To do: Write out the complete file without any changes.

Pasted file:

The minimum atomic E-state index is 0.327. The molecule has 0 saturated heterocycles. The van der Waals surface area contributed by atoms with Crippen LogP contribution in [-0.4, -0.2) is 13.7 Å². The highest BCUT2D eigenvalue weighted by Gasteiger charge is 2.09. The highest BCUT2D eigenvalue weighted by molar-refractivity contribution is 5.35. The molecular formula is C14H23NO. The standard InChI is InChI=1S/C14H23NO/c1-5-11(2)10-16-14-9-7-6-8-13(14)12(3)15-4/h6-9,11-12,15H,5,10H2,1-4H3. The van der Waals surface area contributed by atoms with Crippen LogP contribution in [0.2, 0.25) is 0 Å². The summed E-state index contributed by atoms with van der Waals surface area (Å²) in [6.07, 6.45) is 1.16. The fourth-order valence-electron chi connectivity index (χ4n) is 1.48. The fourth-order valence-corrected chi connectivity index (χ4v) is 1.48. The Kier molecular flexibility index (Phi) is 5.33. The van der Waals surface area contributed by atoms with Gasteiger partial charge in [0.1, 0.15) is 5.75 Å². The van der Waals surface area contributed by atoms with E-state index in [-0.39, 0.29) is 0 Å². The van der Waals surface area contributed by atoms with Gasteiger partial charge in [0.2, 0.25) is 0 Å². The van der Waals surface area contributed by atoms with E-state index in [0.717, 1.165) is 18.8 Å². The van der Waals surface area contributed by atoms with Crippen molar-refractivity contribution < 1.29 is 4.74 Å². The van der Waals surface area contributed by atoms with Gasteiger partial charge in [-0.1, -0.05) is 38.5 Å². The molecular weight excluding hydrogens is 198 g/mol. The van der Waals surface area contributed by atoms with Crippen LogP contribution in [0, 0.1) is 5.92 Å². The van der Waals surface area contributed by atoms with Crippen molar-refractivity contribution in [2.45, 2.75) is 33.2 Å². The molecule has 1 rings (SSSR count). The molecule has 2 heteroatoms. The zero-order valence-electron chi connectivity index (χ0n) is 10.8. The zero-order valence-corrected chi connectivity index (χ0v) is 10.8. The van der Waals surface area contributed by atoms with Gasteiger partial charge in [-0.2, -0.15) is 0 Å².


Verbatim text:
The minimum atomic E-state index is 0.327. The molecule has 0 saturated heterocycles. The van der Waals surface area contributed by atoms with Crippen LogP contribution in [-0.4, -0.2) is 13.7 Å². The highest BCUT2D eigenvalue weighted by Gasteiger charge is 2.09. The highest BCUT2D eigenvalue weighted by molar-refractivity contribution is 5.35. The molecular formula is C14H23NO. The standard InChI is InChI=1S/C14H23NO/c1-5-11(2)10-16-14-9-7-6-8-13(14)12(3)15-4/h6-9,11-12,15H,5,10H2,1-4H3. The van der Waals surface area contributed by atoms with Crippen LogP contribution in [0.2, 0.25) is 0 Å². The summed E-state index contributed by atoms with van der Waals surface area (Å²) in [6.07, 6.45) is 1.16. The fourth-order valence-electron chi connectivity index (χ4n) is 1.48. The fourth-order valence-corrected chi connectivity index (χ4v) is 1.48. The Kier molecular flexibility index (Phi) is 5.33. The van der Waals surface area contributed by atoms with Gasteiger partial charge in [0.1, 0.15) is 5.75 Å². The van der Waals surface area contributed by atoms with E-state index in [-0.39, 0.29) is 0 Å². The van der Waals surface area contributed by atoms with Gasteiger partial charge in [0.2, 0.25) is 0 Å². The van der Waals surface area contributed by atoms with E-state index in [0.717, 1.165) is 18.8 Å². The van der Waals surface area contributed by atoms with Crippen molar-refractivity contribution < 1.29 is 4.74 Å². The van der Waals surface area contributed by atoms with Gasteiger partial charge in [-0.1, -0.05) is 38.5 Å². The molecular weight excluding hydrogens is 198 g/mol. The van der Waals surface area contributed by atoms with Crippen LogP contribution in [0, 0.1) is 5.92 Å². The van der Waals surface area contributed by atoms with Crippen molar-refractivity contribution in [2.45, 2.75) is 33.2 Å². The molecule has 1 rings (SSSR count). The molecule has 2 heteroatoms. The zero-order valence-electron chi connectivity index (χ0n) is 10.8. The zero-order valence-corrected chi connectivity index (χ0v) is 10.8. The van der Waals surface area contributed by atoms with Gasteiger partial charge in [-0.2, -0.15) is 0 Å².